Nearly 60 years ago this month, The Engineer was invited by the Department of Scientific and Industrial Research to visit the Jodrell Bank Observatory in Cheshire. The purpose of the visit was to get a behind-the-scenes look at the station’s latest addition: a steerable dish radio telescope that at the time was the largest in the world.
Known today as the Lovell Telescope – in honour of its chief proponent, the late Sir Bernard Lovell (who gave one of his final interviews to The Engineer)– the construction garnered attention for several reasons. “This enormous instrument is of special interest, not only for the uniqueness and promise for the astronomer but also because of the engineering problems that had to be surmounted to design and build it,” wrote The Engineer in 1957. “Civil, mechanical and electrical engineering techniques are all involved in the successful operation of the radio telescope, sometimes in an original manner.”
With a moveable dish 76.2m (250ft) in diameter, the Lovell telescope is today still the third-largest telescope of its type, as well as a Grade I-listed building. In 2006 it won a BBC competition as the UK’s greatest ‘Unsung Landmark’. But what are now its storied history and place in the national consciousness were, of course, unknown to our predecessors all those years ago, whose focus was primarily the telescope’s construction and operation.
The article went into detail: “The bowl…is carried on two towers by trunnion bearings; it can be turned on those bearings through 180 deg. The towers are mounted on bogies on a circular rail track so that the whole structure can be rotated. Driving and control mechanisms are installed in such a manner that the telescope can be pointed at any given star and can be driven to follow the path of the chosen star till it disappears below the horizon.”
Despite aluminium alloy initially being offered as a possible construction material, the consultants ultimately chose to build the entire telescope from steel. Steel provided the highest strength/cost ratio and had a low coefficient of expansion, meaning that reasonable accuracy of the dish’s shape could be maintained. It was also judged the best material to help overcome one of the telescope’s key challenges: the wind.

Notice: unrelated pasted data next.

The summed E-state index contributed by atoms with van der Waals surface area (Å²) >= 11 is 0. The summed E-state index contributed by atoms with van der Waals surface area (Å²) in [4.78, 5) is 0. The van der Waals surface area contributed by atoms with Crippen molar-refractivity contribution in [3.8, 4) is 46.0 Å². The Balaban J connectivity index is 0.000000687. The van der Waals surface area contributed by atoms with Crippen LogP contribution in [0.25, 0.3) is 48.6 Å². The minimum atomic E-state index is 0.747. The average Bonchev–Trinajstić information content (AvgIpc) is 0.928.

Stability in wind was a key consideration and the telescope had to be steady enough to maintain the bowl’s accuracy in moderate winds of 30–40mph. The first designs of the telescope “allowed deflections of several inches – say 6in or 7in”. However, the iteration that was ultimately built meant that “any deviation of the skin of the paraboloid from its true shape [was] intended to be kept down to about 1in”.
The bowl itself was constructed from more than 7,000 stiffened steel plates of 3ft by 3ft, welded to purlins. The purlins were bolted together and attached to the main structure of the telescope, enabling alignment of the shape of the bowl by adjusting the bolted connections. According to this magazine, detailing of the steelwork was “unusually onerous” due to both the structure’s unusual shape and the high degree of accuracy required.
“An idea of the complexity of this aspect of the work may perhaps be given by referring to the purlins. There are 2,200 angle-iron purlins carrying the surface of the bowl. Each had to be curved to different diameters in two planes, so that a purlin lay truly on the surface with one side of the angle iron parallel to it.”
If necessary, the bowl could be fully inverted, with the intention that the telescope could be placed in this position whenever the 62.5ft aerial mast needed to be changed. As for the bowl’s surface, a synthetic flat white paint was specified in order to “prevent a serious concentration of heat”, as well as “encourage a high degree of diffuse reflection of the sun’s rays, so that the steel membrane itself does not get too hot”.
Of course, much work has been done in the intervening 59 years to maintain and upgrade the telescope. Since 2010, the dish has been protected from pigeons’ and other birds’ foulings by two breeding pairs of peregrine falcons (one in each of the telescope’s two support towers). An indication of the structure’s endurance, however, is the fact that, since 1957, just two of the original 64 drive wheels that help it track stars across the night sky have needed to be replaced. They certainly don’t build ’em like they used to.